Scroll and Tablet Blog

Posted on August 31st, 2022 in Honest Museum Signs by Elizabeth W. Thill | Tags: , ,

Acquisition no. 5: A museum information sign for a pot showing Achilles and Patroclus hanging out, bandaging each other’s wounds, as one does.

This episode of Honest Museum Signs brought to you by CLAS-B 311 Sex and Gender in the Ancient World.

Social media is full of series that feature the greatest works of ancient art. This is not one of those series. This is Honest Museum Signs, a series devoted to the belief that with ancient artifacts, as with everything else, “they can’t all be winners.” Here we plumb the bottom of the ancient barrel to present artistic oops-i-daisies, along with the honest museum information that reflects what archaeologists are really thinking when they analyze these misfires.

Goshdarnit, man, I’m a warrior, not a doctor!

This is a pot. It is supposed to show Achilles, the greatest warrior of all time, playing doctor with his companion Patroclus. What it actually shows looks like a heavily armored game of Twister. Patroclus seems as if he is balancing his foot against the edge of the picture, but since such edge does not exist for his character, he’s apparently just sticking his foot in the air. This position in turn opens his groin area to reveal…well, whatever it is, it’s not great. Achilles looks pretty pleased with his bandaging work, although how his wrapping pattern eventually could lead to a knot, and thus any medical purpose, is unclear. The pot’s artist, known as “the Sosias Painter,” has shown him with his helmet’s protective cheek flaps raised, which makes him look like a donkey. Hipster-beard Patroclus has removed his own helmet and is wearing only the leather skull cap that protected the crown of the head and probably stunk like a gym bag. The snaky thing over his shoulder is his quiver, with the cap open and strap flailing to show he is all out of arrows. This is meant to be heroic, but combined with the arrow at his knee, opens the door to the interpretation that he shot himself in the arm somehow.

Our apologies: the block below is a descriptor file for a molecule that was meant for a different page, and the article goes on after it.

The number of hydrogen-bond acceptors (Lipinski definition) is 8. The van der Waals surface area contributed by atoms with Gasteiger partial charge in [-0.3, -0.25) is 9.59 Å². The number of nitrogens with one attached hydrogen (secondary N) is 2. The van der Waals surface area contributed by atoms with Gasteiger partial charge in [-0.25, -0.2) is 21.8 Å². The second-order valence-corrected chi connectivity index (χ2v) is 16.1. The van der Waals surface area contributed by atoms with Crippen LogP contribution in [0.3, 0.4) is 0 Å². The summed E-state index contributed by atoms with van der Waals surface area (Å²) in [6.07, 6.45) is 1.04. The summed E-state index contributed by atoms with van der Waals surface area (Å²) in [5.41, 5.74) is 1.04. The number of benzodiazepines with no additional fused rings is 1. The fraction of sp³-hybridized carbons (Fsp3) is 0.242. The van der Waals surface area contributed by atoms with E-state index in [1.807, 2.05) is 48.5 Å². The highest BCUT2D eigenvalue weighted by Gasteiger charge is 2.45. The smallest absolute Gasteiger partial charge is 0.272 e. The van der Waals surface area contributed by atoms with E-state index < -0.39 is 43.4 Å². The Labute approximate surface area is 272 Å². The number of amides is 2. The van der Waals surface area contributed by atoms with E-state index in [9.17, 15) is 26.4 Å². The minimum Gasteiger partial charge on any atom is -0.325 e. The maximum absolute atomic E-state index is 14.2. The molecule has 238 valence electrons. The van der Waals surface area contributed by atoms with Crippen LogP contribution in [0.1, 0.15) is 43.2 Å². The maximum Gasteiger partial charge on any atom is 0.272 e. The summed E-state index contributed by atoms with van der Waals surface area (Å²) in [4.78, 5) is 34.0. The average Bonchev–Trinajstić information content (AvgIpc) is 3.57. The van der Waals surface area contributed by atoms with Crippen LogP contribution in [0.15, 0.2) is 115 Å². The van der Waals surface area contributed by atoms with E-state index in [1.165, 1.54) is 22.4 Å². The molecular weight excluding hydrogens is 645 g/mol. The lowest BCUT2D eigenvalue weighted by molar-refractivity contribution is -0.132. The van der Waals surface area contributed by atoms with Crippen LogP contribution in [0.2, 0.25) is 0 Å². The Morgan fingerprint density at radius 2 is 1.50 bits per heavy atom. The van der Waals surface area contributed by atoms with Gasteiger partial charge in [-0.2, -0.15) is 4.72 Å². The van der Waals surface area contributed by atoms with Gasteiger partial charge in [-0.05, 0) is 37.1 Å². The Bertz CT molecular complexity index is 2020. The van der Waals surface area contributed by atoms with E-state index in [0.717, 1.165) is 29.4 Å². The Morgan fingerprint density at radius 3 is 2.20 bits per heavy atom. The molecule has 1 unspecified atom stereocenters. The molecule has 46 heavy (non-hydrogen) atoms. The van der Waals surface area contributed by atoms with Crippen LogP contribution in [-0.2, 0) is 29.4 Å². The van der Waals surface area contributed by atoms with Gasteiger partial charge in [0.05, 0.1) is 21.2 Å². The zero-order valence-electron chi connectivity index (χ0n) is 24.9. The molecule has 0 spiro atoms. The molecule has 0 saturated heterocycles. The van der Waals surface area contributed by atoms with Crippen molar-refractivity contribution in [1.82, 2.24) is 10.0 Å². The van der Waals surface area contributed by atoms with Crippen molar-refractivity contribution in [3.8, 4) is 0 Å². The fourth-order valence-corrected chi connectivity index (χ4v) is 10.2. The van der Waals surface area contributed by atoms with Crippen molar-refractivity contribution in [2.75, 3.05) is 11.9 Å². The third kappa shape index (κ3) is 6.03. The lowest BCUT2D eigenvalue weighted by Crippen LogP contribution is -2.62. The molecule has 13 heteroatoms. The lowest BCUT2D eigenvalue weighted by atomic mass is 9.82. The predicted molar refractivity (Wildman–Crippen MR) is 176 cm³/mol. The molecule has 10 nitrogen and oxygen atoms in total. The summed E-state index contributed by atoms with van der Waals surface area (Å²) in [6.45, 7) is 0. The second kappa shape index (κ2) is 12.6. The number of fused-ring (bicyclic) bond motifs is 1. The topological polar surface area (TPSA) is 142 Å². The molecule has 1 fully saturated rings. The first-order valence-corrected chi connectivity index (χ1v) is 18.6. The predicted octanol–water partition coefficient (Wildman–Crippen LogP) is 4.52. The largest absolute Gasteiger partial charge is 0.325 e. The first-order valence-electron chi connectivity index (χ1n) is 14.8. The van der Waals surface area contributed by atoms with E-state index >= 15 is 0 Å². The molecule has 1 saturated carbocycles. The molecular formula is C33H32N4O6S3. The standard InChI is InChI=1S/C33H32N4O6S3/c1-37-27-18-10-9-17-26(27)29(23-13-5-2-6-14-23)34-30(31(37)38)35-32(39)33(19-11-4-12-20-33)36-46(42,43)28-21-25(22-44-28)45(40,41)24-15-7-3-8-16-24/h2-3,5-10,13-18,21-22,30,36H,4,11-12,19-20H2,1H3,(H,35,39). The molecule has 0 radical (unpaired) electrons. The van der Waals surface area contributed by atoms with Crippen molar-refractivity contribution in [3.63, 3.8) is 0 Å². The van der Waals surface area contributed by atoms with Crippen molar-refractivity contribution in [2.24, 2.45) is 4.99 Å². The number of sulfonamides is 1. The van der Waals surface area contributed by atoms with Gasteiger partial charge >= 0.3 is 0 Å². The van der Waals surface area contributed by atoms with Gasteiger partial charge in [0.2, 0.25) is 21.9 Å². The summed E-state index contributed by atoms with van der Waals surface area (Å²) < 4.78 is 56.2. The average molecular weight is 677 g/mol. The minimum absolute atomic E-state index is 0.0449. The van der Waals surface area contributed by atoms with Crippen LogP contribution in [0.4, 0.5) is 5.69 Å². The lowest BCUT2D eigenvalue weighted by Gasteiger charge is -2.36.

The ancient author of The Iliad, Homer, said nothing about the nature of the relationship between Achilles and Patroclus, presumably not realizing that by doing so, he would spark 2500+ years of fan fiction shipping or un-shipping these two. This pot’s composition could be referencing ambiguity in their relationship, or it could have resulted from the artist panicking as he realized he had no idea where he was going with this thing. The artist clearly thought “I’m going to do a complex arrangement balancing the contrasts between the highly-patterned armor and the plainly-rendered limbs.” But this was a cheque his skills could not cash.

Photo credit: Bibi Saint-Pol, via Wikimedia Commons.

To learn more about fake news regarding the bromance of Achilles and Patroclus (looking at you, Song of Achilles), enroll in CLAS-B 311 Sex and Gender in the Ancient World, coming up as a late-start class in Fall 2024. Or to explore Ancient Greek culture with all its awkward pottery glory, enroll in CLAS-C 101 Ancient Greek Culture, also coming Fall 2024, and earn GEC credits while you’re at it! Can’t get enough of Ancient Greece and Rome? Earn a Classics Minor in just 15 credits!